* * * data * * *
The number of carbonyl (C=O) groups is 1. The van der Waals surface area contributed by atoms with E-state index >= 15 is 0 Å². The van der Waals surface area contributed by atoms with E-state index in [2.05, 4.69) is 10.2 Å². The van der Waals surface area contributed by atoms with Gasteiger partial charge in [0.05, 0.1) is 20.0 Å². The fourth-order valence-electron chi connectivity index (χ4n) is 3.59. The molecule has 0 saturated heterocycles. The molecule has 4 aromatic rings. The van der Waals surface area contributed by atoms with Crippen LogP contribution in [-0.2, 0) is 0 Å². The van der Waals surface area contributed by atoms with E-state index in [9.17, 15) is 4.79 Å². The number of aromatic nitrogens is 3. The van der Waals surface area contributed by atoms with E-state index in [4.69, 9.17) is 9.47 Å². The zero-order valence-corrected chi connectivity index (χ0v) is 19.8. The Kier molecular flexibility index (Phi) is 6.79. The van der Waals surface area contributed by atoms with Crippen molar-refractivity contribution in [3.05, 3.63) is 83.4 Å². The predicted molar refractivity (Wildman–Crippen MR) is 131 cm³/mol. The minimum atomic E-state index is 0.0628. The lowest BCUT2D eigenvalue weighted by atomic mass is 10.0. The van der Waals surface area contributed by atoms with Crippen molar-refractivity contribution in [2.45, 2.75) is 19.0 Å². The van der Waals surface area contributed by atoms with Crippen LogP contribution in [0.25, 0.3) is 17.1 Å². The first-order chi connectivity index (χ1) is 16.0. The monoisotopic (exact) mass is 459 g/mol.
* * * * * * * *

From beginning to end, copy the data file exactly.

The number of carbonyl (C=O) groups is 1. The van der Waals surface area contributed by atoms with E-state index >= 15 is 0 Å². The van der Waals surface area contributed by atoms with E-state index in [2.05, 4.69) is 10.2 Å². The van der Waals surface area contributed by atoms with Gasteiger partial charge in [0.05, 0.1) is 20.0 Å². The fourth-order valence-electron chi connectivity index (χ4n) is 3.59. The molecule has 0 saturated heterocycles. The molecule has 4 aromatic rings. The van der Waals surface area contributed by atoms with Crippen LogP contribution in [-0.2, 0) is 0 Å². The van der Waals surface area contributed by atoms with E-state index in [9.17, 15) is 4.79 Å². The number of aromatic nitrogens is 3. The van der Waals surface area contributed by atoms with E-state index in [4.69, 9.17) is 9.47 Å². The zero-order valence-corrected chi connectivity index (χ0v) is 19.8. The Kier molecular flexibility index (Phi) is 6.79. The van der Waals surface area contributed by atoms with Crippen molar-refractivity contribution in [3.05, 3.63) is 83.4 Å². The predicted molar refractivity (Wildman–Crippen MR) is 131 cm³/mol. The minimum atomic E-state index is 0.0628. The lowest BCUT2D eigenvalue weighted by atomic mass is 10.0. The van der Waals surface area contributed by atoms with Crippen molar-refractivity contribution in [2.45, 2.75) is 19.0 Å². The van der Waals surface area contributed by atoms with Crippen LogP contribution in [0.25, 0.3) is 17.1 Å². The first-order chi connectivity index (χ1) is 16.0. The monoisotopic (exact) mass is 459 g/mol.